4. promoting diversity, inclusion, and equity to increase organizational success and well-being;
  5. assessing compensation metrics to promote well-being; and
  6. making clients part of the conversation about well-being.27

To propel this vision, CAMP Executive Director Ryann Peyton led a one-year pilot recognition program beginning in July 2020 to study the feasibility of the concept.28 The 26 participating employers included large and small law firms, solo practitioners, government employers, in-house legal departments, and nonprofit legal service providers.29 After refining the recommended criteria and steps coming out of the Business Case Committee,30 the pilot program’s final report recommended that the Colorado Supreme Court establish a standing program consisting of (1) an annual pledge to well-being for legal employers, (2) a peer-to-peer or group mentoring program to exchange ideas for implementing well-being initiatives, and (3) formal recognition from the Colorado Supreme Court for employers participating in such a program.31 In September 2021, the Colorado Supreme Court authorized the creation of an implementation committee to explore the feasibility of creating a statewide recognition program.32 That work will continue through 2022.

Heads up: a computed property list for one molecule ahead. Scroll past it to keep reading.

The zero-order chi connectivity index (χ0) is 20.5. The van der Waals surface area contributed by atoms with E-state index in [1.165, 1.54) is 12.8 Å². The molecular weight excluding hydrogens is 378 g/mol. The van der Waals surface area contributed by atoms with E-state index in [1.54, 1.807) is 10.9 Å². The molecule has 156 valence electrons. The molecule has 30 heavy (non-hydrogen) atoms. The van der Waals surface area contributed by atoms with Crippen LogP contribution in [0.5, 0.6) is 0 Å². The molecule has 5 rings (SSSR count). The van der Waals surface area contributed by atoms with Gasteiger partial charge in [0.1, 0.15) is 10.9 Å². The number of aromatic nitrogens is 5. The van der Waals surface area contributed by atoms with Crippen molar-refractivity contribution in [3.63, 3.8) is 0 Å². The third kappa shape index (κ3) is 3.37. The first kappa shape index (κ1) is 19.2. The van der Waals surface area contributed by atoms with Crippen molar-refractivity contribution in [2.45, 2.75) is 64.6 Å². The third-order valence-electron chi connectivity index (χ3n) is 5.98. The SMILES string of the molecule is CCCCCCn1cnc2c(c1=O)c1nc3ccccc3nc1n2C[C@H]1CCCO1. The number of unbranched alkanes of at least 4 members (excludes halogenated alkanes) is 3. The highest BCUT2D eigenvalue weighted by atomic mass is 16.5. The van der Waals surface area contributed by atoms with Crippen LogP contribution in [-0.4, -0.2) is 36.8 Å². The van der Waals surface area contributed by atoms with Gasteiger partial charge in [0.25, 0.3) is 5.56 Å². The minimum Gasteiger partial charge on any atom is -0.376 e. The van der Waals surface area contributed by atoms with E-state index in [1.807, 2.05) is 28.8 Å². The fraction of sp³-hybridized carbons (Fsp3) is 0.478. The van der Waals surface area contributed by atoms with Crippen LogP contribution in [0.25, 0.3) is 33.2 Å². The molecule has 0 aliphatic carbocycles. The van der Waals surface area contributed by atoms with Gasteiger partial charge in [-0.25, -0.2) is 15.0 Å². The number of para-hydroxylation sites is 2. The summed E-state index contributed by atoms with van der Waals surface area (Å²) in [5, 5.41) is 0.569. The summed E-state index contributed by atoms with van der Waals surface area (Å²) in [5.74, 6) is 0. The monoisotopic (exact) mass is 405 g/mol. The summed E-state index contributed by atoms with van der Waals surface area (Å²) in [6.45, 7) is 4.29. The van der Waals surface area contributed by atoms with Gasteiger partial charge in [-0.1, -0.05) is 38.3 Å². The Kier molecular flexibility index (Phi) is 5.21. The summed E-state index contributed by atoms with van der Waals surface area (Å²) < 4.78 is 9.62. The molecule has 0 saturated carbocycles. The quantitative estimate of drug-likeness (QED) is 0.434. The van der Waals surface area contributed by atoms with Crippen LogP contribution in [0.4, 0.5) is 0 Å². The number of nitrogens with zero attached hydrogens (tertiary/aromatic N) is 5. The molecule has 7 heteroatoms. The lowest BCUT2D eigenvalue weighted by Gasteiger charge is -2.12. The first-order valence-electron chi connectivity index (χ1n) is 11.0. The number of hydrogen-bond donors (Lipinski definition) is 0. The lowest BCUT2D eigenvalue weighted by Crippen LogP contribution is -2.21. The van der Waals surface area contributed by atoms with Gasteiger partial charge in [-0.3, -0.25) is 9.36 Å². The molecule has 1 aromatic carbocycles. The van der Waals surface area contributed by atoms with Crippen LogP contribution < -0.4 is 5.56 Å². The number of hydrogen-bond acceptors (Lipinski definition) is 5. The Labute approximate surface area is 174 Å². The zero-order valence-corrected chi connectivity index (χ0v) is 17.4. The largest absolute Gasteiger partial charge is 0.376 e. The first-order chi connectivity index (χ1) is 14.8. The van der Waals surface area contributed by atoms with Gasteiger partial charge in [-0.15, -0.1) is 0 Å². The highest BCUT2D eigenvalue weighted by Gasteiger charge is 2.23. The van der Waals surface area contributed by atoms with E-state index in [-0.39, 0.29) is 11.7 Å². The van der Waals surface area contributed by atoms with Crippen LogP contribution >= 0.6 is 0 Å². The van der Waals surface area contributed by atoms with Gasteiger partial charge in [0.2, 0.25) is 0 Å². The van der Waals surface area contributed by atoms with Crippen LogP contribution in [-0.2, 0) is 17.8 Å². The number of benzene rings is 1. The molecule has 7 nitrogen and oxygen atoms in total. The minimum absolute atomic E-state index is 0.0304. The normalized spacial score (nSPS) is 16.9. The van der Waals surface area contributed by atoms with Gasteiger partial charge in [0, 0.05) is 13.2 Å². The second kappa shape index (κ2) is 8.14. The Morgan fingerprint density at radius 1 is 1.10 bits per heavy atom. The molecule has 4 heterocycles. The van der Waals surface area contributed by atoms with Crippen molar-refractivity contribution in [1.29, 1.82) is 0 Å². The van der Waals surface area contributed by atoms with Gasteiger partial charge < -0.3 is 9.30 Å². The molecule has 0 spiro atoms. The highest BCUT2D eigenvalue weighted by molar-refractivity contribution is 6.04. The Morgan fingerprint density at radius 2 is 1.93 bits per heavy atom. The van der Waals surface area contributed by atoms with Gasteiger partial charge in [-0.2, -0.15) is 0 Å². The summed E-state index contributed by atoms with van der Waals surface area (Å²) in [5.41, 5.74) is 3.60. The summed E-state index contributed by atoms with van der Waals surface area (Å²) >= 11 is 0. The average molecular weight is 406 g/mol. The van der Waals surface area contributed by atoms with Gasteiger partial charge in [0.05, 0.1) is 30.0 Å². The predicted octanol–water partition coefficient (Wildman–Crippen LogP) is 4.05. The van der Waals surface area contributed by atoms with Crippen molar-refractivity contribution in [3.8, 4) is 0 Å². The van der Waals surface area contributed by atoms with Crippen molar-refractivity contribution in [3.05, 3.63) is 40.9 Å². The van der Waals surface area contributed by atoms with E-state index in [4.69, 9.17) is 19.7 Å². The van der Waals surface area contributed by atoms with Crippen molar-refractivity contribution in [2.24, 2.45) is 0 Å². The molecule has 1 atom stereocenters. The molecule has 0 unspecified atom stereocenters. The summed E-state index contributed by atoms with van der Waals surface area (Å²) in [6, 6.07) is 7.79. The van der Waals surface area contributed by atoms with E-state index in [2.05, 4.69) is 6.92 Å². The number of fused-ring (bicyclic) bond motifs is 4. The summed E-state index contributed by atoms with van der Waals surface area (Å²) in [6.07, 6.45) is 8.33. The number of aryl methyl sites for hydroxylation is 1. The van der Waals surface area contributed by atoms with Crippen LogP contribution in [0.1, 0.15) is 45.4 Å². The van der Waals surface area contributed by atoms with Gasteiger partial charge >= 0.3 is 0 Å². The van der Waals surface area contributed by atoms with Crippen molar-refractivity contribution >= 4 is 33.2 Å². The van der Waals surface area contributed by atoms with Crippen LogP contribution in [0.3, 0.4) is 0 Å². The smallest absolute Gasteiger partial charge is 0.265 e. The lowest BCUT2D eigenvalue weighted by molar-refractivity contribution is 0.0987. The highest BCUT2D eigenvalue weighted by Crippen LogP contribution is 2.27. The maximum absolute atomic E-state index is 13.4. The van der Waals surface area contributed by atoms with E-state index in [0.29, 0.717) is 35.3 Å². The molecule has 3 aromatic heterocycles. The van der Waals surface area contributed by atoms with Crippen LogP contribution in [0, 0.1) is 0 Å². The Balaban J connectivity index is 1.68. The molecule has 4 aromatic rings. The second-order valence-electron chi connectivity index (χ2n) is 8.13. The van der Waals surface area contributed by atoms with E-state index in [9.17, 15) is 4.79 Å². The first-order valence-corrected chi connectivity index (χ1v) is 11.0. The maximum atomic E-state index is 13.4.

Judicial Committee

Under the leadership of Judge Jonathan Shamis and Magistrate Judge Nina Wang, the Judicial Committee envisioned a new website for Colorado judicial officers featuring well-being programs and resources.33 The Colorado Judicial Well-Being website is now a reality. Although the website focuses on the needs of judicial officers, it is full of resources useful to judicial branch employees, as well as lawyers and law students generally.34 The regularly updated website contains articles and links to information on topics ranging from judicial peer-to-peer coaching, to exercise and nutrition, coping with aging parents, and opportunities for connection.